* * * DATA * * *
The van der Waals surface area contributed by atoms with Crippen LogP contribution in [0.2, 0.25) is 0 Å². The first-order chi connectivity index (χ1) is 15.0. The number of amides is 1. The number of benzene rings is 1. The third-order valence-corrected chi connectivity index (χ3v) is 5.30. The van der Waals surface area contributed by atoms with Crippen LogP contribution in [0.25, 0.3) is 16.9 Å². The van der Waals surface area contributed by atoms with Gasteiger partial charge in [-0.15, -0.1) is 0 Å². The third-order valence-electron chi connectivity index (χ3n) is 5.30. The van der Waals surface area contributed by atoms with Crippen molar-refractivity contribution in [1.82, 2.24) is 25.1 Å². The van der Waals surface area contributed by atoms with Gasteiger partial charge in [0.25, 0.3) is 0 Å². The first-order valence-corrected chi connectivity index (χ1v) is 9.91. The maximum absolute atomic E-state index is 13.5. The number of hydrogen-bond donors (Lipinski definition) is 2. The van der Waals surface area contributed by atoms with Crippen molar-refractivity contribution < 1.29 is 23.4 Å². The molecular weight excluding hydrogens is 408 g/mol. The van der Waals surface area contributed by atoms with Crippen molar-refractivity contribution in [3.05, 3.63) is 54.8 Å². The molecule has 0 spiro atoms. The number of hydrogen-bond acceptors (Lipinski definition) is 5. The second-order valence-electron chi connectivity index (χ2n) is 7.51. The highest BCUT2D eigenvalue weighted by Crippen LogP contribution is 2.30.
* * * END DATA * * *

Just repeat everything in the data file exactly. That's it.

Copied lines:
The van der Waals surface area contributed by atoms with Crippen LogP contribution in [0.2, 0.25) is 0 Å². The first-order chi connectivity index (χ1) is 15.0. The number of amides is 1. The number of benzene rings is 1. The third-order valence-corrected chi connectivity index (χ3v) is 5.30. The van der Waals surface area contributed by atoms with Crippen LogP contribution in [0.25, 0.3) is 16.9 Å². The van der Waals surface area contributed by atoms with Gasteiger partial charge in [-0.15, -0.1) is 0 Å². The third-order valence-electron chi connectivity index (χ3n) is 5.30. The van der Waals surface area contributed by atoms with Crippen molar-refractivity contribution in [1.82, 2.24) is 25.1 Å². The van der Waals surface area contributed by atoms with Gasteiger partial charge in [0.25, 0.3) is 0 Å². The first-order valence-corrected chi connectivity index (χ1v) is 9.91. The maximum absolute atomic E-state index is 13.5. The number of hydrogen-bond donors (Lipinski definition) is 2. The van der Waals surface area contributed by atoms with Crippen molar-refractivity contribution < 1.29 is 23.4 Å². The molecular weight excluding hydrogens is 408 g/mol. The van der Waals surface area contributed by atoms with Crippen molar-refractivity contribution in [3.05, 3.63) is 54.8 Å². The molecule has 0 spiro atoms. The number of hydrogen-bond acceptors (Lipinski definition) is 5. The second-order valence-electron chi connectivity index (χ2n) is 7.51. The highest BCUT2D eigenvalue weighted by Crippen LogP contribution is 2.30.